The Tempered Radical wrote about texting:
But it is impossible to deny that texting has provided dozens of new writing opportunities for our kids. After all, the average teen sends 50 texts a dayâ€”a number that rises to 80 when you look at just the teen girls who are texting.
Now I know what youâ€™re thinking: Itâ€™s difficult to see much writing value in messages that are full of text-speak. Can we really count the six â€œLOLsâ€ and â€œROTFLsâ€ sent per day as writing opportunities?
The answer is yesâ€”because no matter how short-hand-ed-ly written a message is, it is still an opportunity for writing that our kids didnâ€™t have back in the good olâ€™ text-free days of yesteryear.
He goes on:
If I wanted to try to use texting as a tool for giving students opportunities to develop writing and spelling proficiency, I think Iâ€™d wind â€˜em up on 25 word stories.
A fun Twitter project that I first learned about from Kevin Hodgson, 25 word stories are exactly what you think they are: Attempts to write complete stories in 25 words or less.
The 25 word limit is beautiful for lots of reasons. Perhaps most importantly to me as a professional writing teacher, 25 word stories require authors to be creative in their word choice and to craft pieces that force readers to rely on inferences to figure out whatâ€™s really going on.
And then, about using these stories in the classroom:
When my kids were done with their 25 word stories, Iâ€™d have â€˜em text them to their friendsâ€”who could pretty easily respond with feedback. Suddenly, the audience for a text message becomes the audience for an interesting bit of writing.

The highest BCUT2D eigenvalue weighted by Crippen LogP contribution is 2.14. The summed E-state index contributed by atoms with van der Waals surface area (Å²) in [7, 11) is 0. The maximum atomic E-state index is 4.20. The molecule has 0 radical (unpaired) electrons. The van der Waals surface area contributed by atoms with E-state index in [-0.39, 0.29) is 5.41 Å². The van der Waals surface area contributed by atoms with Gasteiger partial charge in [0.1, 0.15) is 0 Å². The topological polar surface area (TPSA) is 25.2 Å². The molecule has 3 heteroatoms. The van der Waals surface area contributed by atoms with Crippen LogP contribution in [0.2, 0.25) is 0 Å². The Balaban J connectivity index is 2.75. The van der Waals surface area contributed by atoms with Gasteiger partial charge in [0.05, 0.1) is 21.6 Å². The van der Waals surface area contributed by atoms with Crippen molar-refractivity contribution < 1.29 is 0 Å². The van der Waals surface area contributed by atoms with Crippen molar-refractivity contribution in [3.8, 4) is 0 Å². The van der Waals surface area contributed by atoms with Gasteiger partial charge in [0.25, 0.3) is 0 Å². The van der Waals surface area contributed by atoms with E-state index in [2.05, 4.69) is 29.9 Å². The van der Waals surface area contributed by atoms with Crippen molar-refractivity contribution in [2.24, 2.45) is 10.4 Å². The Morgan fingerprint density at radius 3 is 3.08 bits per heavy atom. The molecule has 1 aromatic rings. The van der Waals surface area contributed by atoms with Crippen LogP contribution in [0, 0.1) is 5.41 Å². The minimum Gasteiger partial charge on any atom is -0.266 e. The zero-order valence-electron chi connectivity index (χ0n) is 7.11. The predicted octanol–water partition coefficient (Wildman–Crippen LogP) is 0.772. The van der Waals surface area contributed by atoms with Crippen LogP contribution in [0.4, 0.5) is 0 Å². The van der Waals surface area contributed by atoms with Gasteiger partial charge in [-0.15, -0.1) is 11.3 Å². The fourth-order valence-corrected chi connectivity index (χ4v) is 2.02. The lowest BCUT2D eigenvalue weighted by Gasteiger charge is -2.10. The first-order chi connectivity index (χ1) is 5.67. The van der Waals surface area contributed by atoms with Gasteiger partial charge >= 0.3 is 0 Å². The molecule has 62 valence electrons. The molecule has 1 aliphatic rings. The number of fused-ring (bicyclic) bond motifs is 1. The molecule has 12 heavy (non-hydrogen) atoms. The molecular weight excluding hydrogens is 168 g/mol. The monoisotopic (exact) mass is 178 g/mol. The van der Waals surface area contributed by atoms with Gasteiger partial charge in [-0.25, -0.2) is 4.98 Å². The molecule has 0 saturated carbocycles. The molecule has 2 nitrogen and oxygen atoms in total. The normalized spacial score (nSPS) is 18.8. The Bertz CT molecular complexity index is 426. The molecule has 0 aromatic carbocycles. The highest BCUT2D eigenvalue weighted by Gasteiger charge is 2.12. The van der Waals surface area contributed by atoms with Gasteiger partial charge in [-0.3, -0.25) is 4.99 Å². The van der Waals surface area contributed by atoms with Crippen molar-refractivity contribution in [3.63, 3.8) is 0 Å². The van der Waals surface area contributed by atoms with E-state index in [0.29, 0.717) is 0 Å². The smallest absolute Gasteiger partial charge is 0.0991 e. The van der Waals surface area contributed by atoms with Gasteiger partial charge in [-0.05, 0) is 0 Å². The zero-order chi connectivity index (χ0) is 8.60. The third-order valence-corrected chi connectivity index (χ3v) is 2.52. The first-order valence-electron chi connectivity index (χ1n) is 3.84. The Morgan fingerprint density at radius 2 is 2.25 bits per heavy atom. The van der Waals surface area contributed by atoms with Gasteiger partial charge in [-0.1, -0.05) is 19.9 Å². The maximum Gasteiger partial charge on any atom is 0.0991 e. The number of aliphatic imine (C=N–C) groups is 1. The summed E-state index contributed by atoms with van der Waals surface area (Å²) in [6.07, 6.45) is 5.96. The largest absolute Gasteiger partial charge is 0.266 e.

And once the audience for a text message becomes the audience for an interesting bit of writing, spelling matters again.
By giving kids a specific, interesting task for the text messages that theyâ€™re writing, we can start to shift their perception of messaging as a forum for informal communication to messaging as a forum for sharing bits of interesting, well-developed thought.
There’s more. I really recommend going to the post and reading it all.
But why did this particular thing catch my fancy right now? I’ve been living with digital technology as a focus for a paper and this fits within my first point which is, use what we already have to do relevant things. We don’t all need Kindles (though I love them) nor iPads (which I don’t have). What we have we can use. Students already have cell phones. They already text.
I really like this idea.
Perhaps I can work with the texting in the Brit Lit II class. When they are reading their poems could I have them Tweet the meaning of the poem in 25 words? Could I have them tell the next part of the story or the back story? It’s an interesting idea.